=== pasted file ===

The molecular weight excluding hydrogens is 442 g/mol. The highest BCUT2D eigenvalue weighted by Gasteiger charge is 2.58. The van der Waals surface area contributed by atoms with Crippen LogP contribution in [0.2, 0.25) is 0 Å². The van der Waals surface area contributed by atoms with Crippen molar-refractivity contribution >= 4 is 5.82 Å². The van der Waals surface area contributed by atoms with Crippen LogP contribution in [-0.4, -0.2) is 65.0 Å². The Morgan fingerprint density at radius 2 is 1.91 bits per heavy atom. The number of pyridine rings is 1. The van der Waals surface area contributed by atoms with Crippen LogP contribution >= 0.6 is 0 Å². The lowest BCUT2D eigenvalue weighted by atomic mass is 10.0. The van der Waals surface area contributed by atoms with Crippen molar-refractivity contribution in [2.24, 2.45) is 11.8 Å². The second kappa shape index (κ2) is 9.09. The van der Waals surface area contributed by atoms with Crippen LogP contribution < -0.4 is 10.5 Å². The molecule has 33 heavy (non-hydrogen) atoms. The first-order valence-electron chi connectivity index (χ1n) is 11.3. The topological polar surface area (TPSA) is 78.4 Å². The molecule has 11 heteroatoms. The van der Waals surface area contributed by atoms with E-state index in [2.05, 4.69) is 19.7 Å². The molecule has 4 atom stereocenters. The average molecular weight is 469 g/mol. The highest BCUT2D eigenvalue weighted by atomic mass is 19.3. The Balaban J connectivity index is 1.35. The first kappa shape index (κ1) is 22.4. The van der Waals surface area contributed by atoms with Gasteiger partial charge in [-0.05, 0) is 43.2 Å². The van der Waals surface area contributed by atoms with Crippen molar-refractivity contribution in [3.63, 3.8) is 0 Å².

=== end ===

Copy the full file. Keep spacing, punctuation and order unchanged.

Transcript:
The molecular weight excluding hydrogens is 442 g/mol. The highest BCUT2D eigenvalue weighted by Gasteiger charge is 2.58. The van der Waals surface area contributed by atoms with Crippen LogP contribution in [0.2, 0.25) is 0 Å². The van der Waals surface area contributed by atoms with Crippen molar-refractivity contribution >= 4 is 5.82 Å². The van der Waals surface area contributed by atoms with Crippen LogP contribution in [-0.4, -0.2) is 65.0 Å². The Morgan fingerprint density at radius 2 is 1.91 bits per heavy atom. The number of pyridine rings is 1. The van der Waals surface area contributed by atoms with Crippen LogP contribution >= 0.6 is 0 Å². The lowest BCUT2D eigenvalue weighted by atomic mass is 10.0. The van der Waals surface area contributed by atoms with Crippen molar-refractivity contribution in [2.24, 2.45) is 11.8 Å². The second kappa shape index (κ2) is 9.09. The van der Waals surface area contributed by atoms with Crippen LogP contribution < -0.4 is 10.5 Å². The molecule has 33 heavy (non-hydrogen) atoms. The first-order valence-electron chi connectivity index (χ1n) is 11.3. The topological polar surface area (TPSA) is 78.4 Å². The molecule has 11 heteroatoms. The van der Waals surface area contributed by atoms with E-state index in [2.05, 4.69) is 19.7 Å². The molecule has 4 atom stereocenters. The average molecular weight is 469 g/mol. The highest BCUT2D eigenvalue weighted by atomic mass is 19.3. The Balaban J connectivity index is 1.35. The first kappa shape index (κ1) is 22.4. The van der Waals surface area contributed by atoms with Gasteiger partial charge in [-0.05, 0) is 43.2 Å². The van der Waals surface area contributed by atoms with Crippen molar-refractivity contribution in [3.63, 3.8) is 0 Å².